Even the smallest marine invertebrates — some barely larger than single-celled protists — are home to distinct and diverse microbial communities, or microbiomes, according to new research from University of British Columbia (UBC) biologists.
The study underscores that a vast diversity of animals have microbiomes, just as humans do. But more surprisingly, there’s little correlation between how closely related most animals are and how similar their microbiomes are — something widely assumed to be true based on the study of humans, larger mammals, and insects.
“This says a lot about how microbiomes originated and how they evolve today,” says UBC evolutionary microbiologist Dr. Patrick Keeling, does cetirizine 10 mg make you sleepy senior author of the paper published today in Nature Microbiology.
“People might intuitively think the purpose of a microbiome is to be of benefit to the host animal, and that they co-evolve together. But the bacteria could care less about helping the animal host — they have their own agenda.”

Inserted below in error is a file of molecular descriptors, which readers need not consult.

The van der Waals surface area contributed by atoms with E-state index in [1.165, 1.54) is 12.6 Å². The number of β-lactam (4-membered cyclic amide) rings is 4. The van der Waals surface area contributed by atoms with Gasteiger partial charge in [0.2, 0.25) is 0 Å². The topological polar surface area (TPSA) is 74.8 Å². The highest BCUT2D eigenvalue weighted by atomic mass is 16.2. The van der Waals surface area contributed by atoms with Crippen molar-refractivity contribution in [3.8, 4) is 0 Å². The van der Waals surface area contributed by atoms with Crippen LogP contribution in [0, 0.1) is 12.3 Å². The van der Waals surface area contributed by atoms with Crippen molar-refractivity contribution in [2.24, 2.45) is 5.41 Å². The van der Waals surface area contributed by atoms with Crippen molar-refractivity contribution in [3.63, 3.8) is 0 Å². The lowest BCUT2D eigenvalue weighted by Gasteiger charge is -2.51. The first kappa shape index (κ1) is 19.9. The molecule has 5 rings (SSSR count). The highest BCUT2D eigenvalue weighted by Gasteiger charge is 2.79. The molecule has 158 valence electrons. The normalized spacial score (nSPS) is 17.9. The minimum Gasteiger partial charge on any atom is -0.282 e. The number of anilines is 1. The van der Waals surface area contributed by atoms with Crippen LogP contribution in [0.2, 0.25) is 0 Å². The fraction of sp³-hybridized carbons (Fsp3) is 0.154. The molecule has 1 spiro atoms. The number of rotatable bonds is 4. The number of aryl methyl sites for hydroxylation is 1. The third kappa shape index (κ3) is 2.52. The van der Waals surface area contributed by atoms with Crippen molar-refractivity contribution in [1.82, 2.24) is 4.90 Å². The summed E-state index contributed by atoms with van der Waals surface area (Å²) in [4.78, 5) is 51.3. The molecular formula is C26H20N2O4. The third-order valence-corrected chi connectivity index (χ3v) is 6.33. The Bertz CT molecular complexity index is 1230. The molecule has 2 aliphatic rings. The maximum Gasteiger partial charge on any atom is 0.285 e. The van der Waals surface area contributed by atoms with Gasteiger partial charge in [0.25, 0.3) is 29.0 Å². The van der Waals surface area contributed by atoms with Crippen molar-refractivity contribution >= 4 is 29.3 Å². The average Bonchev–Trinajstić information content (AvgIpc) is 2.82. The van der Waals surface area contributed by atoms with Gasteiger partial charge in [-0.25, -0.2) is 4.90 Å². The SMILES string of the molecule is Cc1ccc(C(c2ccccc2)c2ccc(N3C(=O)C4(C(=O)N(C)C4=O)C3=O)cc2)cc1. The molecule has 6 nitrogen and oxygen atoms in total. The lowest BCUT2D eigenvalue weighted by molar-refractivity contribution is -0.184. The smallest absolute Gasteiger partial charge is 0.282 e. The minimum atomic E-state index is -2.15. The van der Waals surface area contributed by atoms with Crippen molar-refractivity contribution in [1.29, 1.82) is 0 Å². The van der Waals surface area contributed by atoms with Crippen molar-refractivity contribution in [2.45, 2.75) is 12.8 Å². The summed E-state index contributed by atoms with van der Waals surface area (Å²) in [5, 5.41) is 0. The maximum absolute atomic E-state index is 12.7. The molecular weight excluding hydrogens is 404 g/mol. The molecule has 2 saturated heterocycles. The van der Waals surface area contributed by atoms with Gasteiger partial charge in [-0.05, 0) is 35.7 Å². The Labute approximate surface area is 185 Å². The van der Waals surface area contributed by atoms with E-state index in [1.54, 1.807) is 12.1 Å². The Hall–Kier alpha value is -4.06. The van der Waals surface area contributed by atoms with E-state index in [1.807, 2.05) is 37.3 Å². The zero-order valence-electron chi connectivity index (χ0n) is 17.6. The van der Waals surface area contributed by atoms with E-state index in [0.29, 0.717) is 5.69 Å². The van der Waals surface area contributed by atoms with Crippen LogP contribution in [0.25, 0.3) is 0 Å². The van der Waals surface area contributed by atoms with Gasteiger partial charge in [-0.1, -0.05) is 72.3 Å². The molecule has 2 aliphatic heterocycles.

“Most animals harbour a community of bacteria that are simply good at living in animals. From this ‘professional guild’ of animal specialists likely evolved the more elaborate, co-evolving microbiomes that are well studied in humans and insects. But as we looked at a broader set of smaller marine animals, it became clear that the microbiomes of bigger creatures are likely exceptions, not the rule.”
The team found the microbiomes of the tiny creatures differ from the microbes living in the surrounding environment, and often differed from the microbiome of even closely related invertebrates.
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